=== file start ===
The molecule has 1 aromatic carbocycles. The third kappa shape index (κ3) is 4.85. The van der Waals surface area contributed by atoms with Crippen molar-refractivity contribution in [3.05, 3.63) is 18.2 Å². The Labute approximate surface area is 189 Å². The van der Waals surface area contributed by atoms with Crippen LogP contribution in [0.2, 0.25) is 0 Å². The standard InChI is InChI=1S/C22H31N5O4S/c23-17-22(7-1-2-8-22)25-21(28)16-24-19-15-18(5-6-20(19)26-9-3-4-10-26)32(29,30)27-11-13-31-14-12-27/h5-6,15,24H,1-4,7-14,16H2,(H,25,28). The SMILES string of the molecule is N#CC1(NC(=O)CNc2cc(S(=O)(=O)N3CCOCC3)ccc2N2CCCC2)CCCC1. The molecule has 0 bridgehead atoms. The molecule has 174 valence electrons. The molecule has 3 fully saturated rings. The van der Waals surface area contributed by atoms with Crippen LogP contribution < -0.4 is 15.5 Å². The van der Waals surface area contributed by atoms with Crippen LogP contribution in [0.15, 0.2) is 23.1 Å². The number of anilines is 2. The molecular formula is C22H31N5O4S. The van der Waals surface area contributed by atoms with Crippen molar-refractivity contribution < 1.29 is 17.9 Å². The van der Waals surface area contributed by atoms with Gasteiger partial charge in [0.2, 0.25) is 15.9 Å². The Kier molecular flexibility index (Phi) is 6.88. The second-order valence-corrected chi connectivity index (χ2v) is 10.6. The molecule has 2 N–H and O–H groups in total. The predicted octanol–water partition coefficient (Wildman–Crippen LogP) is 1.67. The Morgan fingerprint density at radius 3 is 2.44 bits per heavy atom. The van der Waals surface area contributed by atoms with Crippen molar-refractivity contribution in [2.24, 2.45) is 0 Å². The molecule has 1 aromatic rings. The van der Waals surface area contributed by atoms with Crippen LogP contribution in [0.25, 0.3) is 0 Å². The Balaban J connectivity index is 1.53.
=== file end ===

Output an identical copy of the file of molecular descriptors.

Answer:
The molecule has 1 aromatic carbocycles. The third kappa shape index (κ3) is 4.85. The van der Waals surface area contributed by atoms with Crippen molar-refractivity contribution in [3.05, 3.63) is 18.2 Å². The Labute approximate surface area is 189 Å². The van der Waals surface area contributed by atoms with Crippen LogP contribution in [0.2, 0.25) is 0 Å². The standard InChI is InChI=1S/C22H31N5O4S/c23-17-22(7-1-2-8-22)25-21(28)16-24-19-15-18(5-6-20(19)26-9-3-4-10-26)32(29,30)27-11-13-31-14-12-27/h5-6,15,24H,1-4,7-14,16H2,(H,25,28). The SMILES string of the molecule is N#CC1(NC(=O)CNc2cc(S(=O)(=O)N3CCOCC3)ccc2N2CCCC2)CCCC1. The molecule has 0 bridgehead atoms. The molecule has 174 valence electrons. The molecule has 3 fully saturated rings. The van der Waals surface area contributed by atoms with Crippen LogP contribution < -0.4 is 15.5 Å². The van der Waals surface area contributed by atoms with Crippen LogP contribution in [0.15, 0.2) is 23.1 Å². The number of anilines is 2. The molecular formula is C22H31N5O4S. The van der Waals surface area contributed by atoms with Crippen molar-refractivity contribution < 1.29 is 17.9 Å². The van der Waals surface area contributed by atoms with Gasteiger partial charge in [0.2, 0.25) is 15.9 Å². The Kier molecular flexibility index (Phi) is 6.88. The second-order valence-corrected chi connectivity index (χ2v) is 10.6. The molecule has 2 N–H and O–H groups in total. The predicted octanol–water partition coefficient (Wildman–Crippen LogP) is 1.67. The Morgan fingerprint density at radius 3 is 2.44 bits per heavy atom. The van der Waals surface area contributed by atoms with Crippen molar-refractivity contribution in [2.24, 2.45) is 0 Å². The molecule has 1 aromatic rings. The van der Waals surface area contributed by atoms with Crippen LogP contribution in [0.25, 0.3) is 0 Å². The Balaban J connectivity index is 1.53.